In his March 10 column, Philippine STAR’s erudite and perceptive business columnist Boo Chanco wrote a very interesting and thought-provoking piece entitled “Chinese entrepreneurs.” He raised several questions relevant not only to our ethnic Chinese minority but with valuable lessons for all business people and professionals in our society.
By the way, late this month, the Federation of Filipino Chinese Chambers of Commerce and Industry, Inc. (FFCCCII) will hold its biennial national convention to choose new leaders to take the place of the successful yet humble outgoing president aluminum tycoon Angel Ngu.
Our sources say that a top contender to be next FFCCCII president is its incumbent EVP Henry Lim Bon Liong, the University of the Philippines (UP) Diliman engineering graduate, boss of Sterling Paper Group and hybrid rice pioneer SL Agritech. He is proficient in English, Filipino, Mandarin and Hokkien, an expert in Chinese culture and history such as the Three Kingdoms-era saga studied by many Asian leaders and entrepreneurs from Korea, Japan to Vietnam.
Another top contender as president is the low-key paint manufacturing and realty tycoon, FFCCCII VP Domingo Yap. His son Bohol Congressman Atty. Arthur Yap is former agriculture secretary under ex-President Gloria Macapagal Arroyo. A source said the Zamboanga City-educated Yap “would become the first ever FFCCCII president from the Mindanao region if he wins.”
The paramount leader and top philanthropist of FFCCCII is its chairman emeritus, the self-made billionaire Dr. Lucio C. Tan of Philippine Airlines and the Tan Yan Kee Foundation. Tan was given an honorary doctorate degree by Soka University in Tokyo, Japan last March 7. Tan still leads the FFCCCII in its yearly civic donations of many public schools for poor rural regions.
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Going back to Boo’s column, Chanco asked why the Philippines’ ethnic Chinese minority hasn’t been able to uplift our national economy to become a globally-competitive player, similar to the way those of our entrepreneurial ethnic Chinese peers helped do for Thailand, Malaysia, Singapore, Taiwan, Hong Kong and other places, even though he rightly pointed out that we all share the same ancestral roots, either in Fujian or Guangdong provinces.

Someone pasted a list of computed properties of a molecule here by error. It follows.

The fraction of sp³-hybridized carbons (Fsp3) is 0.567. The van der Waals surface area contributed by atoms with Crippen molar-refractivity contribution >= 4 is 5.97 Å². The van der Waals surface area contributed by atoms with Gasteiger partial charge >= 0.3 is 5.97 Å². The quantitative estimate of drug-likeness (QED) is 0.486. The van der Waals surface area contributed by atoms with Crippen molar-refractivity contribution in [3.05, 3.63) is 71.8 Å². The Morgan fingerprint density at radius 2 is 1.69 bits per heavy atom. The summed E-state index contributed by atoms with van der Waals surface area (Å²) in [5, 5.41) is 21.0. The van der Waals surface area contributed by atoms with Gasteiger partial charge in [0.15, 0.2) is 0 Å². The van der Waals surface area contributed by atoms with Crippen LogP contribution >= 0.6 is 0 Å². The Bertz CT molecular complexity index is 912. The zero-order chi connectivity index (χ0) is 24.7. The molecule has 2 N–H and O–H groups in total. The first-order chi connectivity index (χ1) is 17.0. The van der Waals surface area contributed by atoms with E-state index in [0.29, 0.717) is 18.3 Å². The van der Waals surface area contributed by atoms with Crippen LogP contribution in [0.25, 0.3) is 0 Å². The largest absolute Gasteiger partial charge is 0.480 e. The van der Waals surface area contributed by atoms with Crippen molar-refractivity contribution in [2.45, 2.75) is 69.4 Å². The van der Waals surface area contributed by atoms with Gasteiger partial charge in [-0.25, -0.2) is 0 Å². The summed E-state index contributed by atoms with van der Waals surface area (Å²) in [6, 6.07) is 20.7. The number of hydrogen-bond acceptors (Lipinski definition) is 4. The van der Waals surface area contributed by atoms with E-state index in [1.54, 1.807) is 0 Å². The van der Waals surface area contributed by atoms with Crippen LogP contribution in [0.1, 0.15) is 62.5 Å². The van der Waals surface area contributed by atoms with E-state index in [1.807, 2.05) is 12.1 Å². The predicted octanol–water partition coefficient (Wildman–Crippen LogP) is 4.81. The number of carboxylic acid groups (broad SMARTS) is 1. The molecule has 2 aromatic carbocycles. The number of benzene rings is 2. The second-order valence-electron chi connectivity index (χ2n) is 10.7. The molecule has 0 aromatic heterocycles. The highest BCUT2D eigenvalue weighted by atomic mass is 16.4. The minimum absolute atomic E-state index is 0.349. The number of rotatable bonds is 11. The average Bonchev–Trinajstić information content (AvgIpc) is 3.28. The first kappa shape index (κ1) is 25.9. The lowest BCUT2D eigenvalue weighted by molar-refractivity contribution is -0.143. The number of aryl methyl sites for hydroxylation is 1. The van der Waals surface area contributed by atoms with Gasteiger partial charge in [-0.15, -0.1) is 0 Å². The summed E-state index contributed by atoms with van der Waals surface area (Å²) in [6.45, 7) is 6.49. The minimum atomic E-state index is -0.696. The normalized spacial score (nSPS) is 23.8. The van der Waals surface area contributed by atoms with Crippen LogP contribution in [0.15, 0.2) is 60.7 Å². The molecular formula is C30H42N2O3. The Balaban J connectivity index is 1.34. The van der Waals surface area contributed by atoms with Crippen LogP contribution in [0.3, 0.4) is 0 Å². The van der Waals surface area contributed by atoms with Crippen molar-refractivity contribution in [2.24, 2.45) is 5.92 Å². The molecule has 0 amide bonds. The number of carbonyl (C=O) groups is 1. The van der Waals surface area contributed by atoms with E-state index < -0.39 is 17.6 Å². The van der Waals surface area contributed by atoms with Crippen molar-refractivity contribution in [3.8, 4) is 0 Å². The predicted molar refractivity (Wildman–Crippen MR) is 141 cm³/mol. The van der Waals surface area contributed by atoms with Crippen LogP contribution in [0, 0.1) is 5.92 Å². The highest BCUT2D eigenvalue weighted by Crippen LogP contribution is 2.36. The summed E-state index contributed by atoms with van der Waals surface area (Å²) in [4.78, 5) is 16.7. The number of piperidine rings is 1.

Chanco also pointed out that not even our top business taipans are as big as their Asian and ASEAN peers. Why is that? I recall John Gokongwei, Jr. himself telling me before that the fortune alone of Malaysia’s immigrant “rags-to-riches” Genting/Resorts World founder Lim Gok Tong is bigger than those of several Philippine taipans’ net worth combined.
Himself a descendant of an ethnic Chinese immigrant whose family has produced no entrepreneurs, Chanco asked why the rugged entrepreneurial spirit and traditional Confucian values of the first-generation immigrants are often quickly lost here in the Philippines, and don’t seem to positively benefit or lift the Philippine economy, unlike those in other Asian societies?
Let me suggest some answers, considering the unique situation and challenges of our ethnic Chinese minority here in the Philippines, in response to Boo’s queries.
• Many self-made immigrants overprotect their kids. Many of the “rags to riches” immigrant entrepreneurs, their wives and even taipans here in the Philippines make the fatal error of overprotecting and overindulging their children and grandkids. Why? Many mistakenly think that they “don’t want to deprive” their heirs of the creature and material comforts — even luxuries — that they might have lacked in their own “difficult” early years.